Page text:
Everyone has a story about a drink that they’ve sworn off due to a hellacious night.
Everyone has a story about a drink that they’ve sworn off due to a hellacious night. It usually happened during high school or college or in Mexico. It always ends with bowing to the porcelain god and a promise to never touch a certain alcohol or drink again. My story? I was in high school and the night involved a bottle of Malibu rum (coconut flavored), pineapple juice, and a few friends. It ended with me not touching rum for the next 12 years.
I’ve obviously gotten past my aversion of rum since then, but hadn’t considered drinking a flavored spirit until my social feed started to include references to a pineapple rum made by the illustrious David Wondrich, booze historian. He’d worked to recreate an historical recipe referenced in writings by Charles Dickens as a side project for friends. The recipe infuses dark rum with pineapple rinds and the flesh of the fruit, delivering a not-too-sweet rum with pineapple notes all over. I was hesitant at first, but I couldn’t deny the drink community’s embrace of the product as it began to appear on the shelves and menus of my favorite bars and retail spots.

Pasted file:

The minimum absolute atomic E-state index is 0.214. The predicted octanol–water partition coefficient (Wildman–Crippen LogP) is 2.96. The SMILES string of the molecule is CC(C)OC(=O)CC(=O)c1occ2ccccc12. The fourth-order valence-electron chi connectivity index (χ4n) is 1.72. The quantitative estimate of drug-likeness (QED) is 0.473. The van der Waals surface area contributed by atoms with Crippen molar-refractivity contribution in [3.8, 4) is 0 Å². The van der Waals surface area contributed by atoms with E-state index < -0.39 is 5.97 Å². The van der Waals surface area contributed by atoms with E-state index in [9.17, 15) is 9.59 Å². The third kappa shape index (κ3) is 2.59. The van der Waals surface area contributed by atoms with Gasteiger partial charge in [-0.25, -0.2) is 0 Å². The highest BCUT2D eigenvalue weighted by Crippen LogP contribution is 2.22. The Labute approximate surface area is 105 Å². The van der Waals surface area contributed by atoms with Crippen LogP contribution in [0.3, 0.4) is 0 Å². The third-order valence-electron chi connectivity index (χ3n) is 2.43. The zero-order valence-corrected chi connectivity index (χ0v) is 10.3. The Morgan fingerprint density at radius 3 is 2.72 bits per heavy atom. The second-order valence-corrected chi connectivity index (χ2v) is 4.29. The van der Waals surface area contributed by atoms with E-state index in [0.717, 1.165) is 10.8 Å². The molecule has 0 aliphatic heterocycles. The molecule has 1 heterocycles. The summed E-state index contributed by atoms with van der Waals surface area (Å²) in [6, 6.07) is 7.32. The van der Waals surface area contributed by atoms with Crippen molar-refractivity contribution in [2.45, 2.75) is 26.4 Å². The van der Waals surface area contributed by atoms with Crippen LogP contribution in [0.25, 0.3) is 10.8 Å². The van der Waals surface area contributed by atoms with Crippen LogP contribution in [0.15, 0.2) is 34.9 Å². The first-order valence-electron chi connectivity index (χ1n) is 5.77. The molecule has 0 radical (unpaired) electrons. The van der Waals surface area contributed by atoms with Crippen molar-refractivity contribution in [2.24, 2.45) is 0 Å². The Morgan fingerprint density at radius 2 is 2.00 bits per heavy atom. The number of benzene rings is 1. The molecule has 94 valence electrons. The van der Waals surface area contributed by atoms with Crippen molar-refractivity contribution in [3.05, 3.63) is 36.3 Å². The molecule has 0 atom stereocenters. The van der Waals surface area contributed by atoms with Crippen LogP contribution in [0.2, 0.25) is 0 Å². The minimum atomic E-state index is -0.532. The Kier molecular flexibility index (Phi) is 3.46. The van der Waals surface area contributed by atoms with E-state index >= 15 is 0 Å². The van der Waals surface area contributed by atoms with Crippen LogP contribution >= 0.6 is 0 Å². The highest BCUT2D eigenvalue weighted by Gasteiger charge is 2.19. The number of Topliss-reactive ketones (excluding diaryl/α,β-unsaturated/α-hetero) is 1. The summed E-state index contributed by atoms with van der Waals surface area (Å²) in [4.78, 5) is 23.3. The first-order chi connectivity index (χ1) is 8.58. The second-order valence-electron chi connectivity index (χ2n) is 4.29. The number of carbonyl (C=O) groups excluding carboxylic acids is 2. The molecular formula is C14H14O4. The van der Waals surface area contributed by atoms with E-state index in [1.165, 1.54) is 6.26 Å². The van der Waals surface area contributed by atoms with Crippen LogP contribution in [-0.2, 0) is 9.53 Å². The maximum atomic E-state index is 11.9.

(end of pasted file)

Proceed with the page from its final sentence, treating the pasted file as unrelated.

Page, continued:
Our palates are ever-changing and the landscape of alcohol products is ever-expanding. Who knows? Maybe I’ll be raving about the latest and greatest in vodka sometime in the not-so-distant future. (I’ve already done it once before, so there’s that.)
The recipe is yet another riff on my favorite cocktail: the Negroni. The balance of tropical sweetness (the pineapple rum) with the chocolate notes of Carpano Antica sweet vermouth and vegetal bitterness of Cynar turns out to be an amazing combo. It’s an ideal way to start or end a meal.
Glass: Old-fashioned glass or just a plain old tumbler
Add all liquid ingredients into mixing glass or directly into an old-fashioned glass. Add ice and stir for about 15 seconds to chill, dilute, and combine all ingredients. Squeeze the zest of the orange, skin side down, to add the oils from the skin, and drop into the drink.
Photography and styling by Hannah Levy.Print this recipe